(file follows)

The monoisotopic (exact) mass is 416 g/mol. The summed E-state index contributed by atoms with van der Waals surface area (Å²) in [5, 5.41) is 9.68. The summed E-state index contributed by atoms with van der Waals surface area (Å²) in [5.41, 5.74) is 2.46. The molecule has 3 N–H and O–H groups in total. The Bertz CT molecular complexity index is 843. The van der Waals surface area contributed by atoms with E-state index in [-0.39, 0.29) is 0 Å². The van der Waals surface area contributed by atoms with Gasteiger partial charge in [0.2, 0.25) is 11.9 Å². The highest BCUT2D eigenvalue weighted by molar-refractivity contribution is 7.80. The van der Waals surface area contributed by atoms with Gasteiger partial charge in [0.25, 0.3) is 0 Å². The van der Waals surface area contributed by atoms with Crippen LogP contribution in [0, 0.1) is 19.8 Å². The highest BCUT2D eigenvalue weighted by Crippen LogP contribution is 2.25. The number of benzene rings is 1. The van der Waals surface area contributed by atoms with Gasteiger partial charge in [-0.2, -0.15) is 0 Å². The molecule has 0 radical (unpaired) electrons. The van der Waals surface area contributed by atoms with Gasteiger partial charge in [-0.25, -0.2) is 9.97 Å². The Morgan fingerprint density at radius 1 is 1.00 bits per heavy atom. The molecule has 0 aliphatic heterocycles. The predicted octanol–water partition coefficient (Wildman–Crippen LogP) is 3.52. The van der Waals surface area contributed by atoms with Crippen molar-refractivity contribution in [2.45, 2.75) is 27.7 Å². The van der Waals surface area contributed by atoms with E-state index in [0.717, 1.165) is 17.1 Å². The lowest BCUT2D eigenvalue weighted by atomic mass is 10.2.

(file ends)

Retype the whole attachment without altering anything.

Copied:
The monoisotopic (exact) mass is 416 g/mol. The summed E-state index contributed by atoms with van der Waals surface area (Å²) in [5, 5.41) is 9.68. The summed E-state index contributed by atoms with van der Waals surface area (Å²) in [5.41, 5.74) is 2.46. The molecule has 3 N–H and O–H groups in total. The Bertz CT molecular complexity index is 843. The van der Waals surface area contributed by atoms with E-state index in [-0.39, 0.29) is 0 Å². The van der Waals surface area contributed by atoms with Gasteiger partial charge in [0.2, 0.25) is 11.9 Å². The highest BCUT2D eigenvalue weighted by molar-refractivity contribution is 7.80. The van der Waals surface area contributed by atoms with Gasteiger partial charge in [0.25, 0.3) is 0 Å². The van der Waals surface area contributed by atoms with Crippen LogP contribution in [0, 0.1) is 19.8 Å². The highest BCUT2D eigenvalue weighted by Crippen LogP contribution is 2.25. The number of benzene rings is 1. The van der Waals surface area contributed by atoms with Gasteiger partial charge in [-0.2, -0.15) is 0 Å². The molecule has 0 radical (unpaired) electrons. The van der Waals surface area contributed by atoms with Gasteiger partial charge in [-0.25, -0.2) is 9.97 Å². The Morgan fingerprint density at radius 1 is 1.00 bits per heavy atom. The molecule has 0 aliphatic heterocycles. The predicted octanol–water partition coefficient (Wildman–Crippen LogP) is 3.52. The van der Waals surface area contributed by atoms with Crippen molar-refractivity contribution in [2.45, 2.75) is 27.7 Å². The van der Waals surface area contributed by atoms with E-state index in [0.717, 1.165) is 17.1 Å². The lowest BCUT2D eigenvalue weighted by atomic mass is 10.2.